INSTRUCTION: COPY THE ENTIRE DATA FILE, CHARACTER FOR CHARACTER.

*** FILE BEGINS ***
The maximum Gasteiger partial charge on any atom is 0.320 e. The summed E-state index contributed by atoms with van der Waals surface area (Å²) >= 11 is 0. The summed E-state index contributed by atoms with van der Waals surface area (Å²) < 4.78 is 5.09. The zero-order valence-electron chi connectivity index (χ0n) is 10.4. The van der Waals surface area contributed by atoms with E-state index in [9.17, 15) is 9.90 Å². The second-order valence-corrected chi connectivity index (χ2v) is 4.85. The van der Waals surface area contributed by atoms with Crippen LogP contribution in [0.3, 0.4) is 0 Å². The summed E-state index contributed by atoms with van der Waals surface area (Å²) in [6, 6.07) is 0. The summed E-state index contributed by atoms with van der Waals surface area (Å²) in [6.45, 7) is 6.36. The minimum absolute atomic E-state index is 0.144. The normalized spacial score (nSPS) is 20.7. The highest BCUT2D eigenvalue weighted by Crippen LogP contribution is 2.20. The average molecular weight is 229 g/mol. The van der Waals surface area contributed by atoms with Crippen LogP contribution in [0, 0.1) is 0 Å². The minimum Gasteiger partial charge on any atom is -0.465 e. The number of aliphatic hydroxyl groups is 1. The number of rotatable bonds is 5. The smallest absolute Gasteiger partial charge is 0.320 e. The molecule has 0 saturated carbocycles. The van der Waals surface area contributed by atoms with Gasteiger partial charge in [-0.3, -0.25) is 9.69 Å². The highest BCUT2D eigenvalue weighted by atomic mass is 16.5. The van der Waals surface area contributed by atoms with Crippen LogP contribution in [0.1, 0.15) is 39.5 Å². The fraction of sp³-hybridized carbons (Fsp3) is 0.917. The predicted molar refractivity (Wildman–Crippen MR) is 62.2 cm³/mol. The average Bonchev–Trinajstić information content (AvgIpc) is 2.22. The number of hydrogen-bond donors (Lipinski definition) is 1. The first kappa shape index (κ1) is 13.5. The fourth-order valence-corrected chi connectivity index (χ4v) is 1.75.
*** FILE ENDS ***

The maximum Gasteiger partial charge on any atom is 0.320 e. The summed E-state index contributed by atoms with van der Waals surface area (Å²) >= 11 is 0. The summed E-state index contributed by atoms with van der Waals surface area (Å²) < 4.78 is 5.09. The zero-order valence-electron chi connectivity index (χ0n) is 10.4. The van der Waals surface area contributed by atoms with E-state index in [9.17, 15) is 9.90 Å². The second-order valence-corrected chi connectivity index (χ2v) is 4.85. The van der Waals surface area contributed by atoms with Crippen LogP contribution in [0.3, 0.4) is 0 Å². The summed E-state index contributed by atoms with van der Waals surface area (Å²) in [6, 6.07) is 0. The summed E-state index contributed by atoms with van der Waals surface area (Å²) in [6.45, 7) is 6.36. The minimum absolute atomic E-state index is 0.144. The normalized spacial score (nSPS) is 20.7. The highest BCUT2D eigenvalue weighted by Crippen LogP contribution is 2.20. The average molecular weight is 229 g/mol. The van der Waals surface area contributed by atoms with Crippen LogP contribution in [0, 0.1) is 0 Å². The minimum Gasteiger partial charge on any atom is -0.465 e. The number of aliphatic hydroxyl groups is 1. The number of rotatable bonds is 5. The smallest absolute Gasteiger partial charge is 0.320 e. The molecule has 0 saturated carbocycles. The van der Waals surface area contributed by atoms with Gasteiger partial charge in [-0.3, -0.25) is 9.69 Å². The highest BCUT2D eigenvalue weighted by atomic mass is 16.5. The van der Waals surface area contributed by atoms with Crippen LogP contribution in [0.1, 0.15) is 39.5 Å². The fraction of sp³-hybridized carbons (Fsp3) is 0.917. The predicted molar refractivity (Wildman–Crippen MR) is 62.2 cm³/mol. The average Bonchev–Trinajstić information content (AvgIpc) is 2.22. The number of hydrogen-bond donors (Lipinski definition) is 1. The first kappa shape index (κ1) is 13.5. The fourth-order valence-corrected chi connectivity index (χ4v) is 1.75.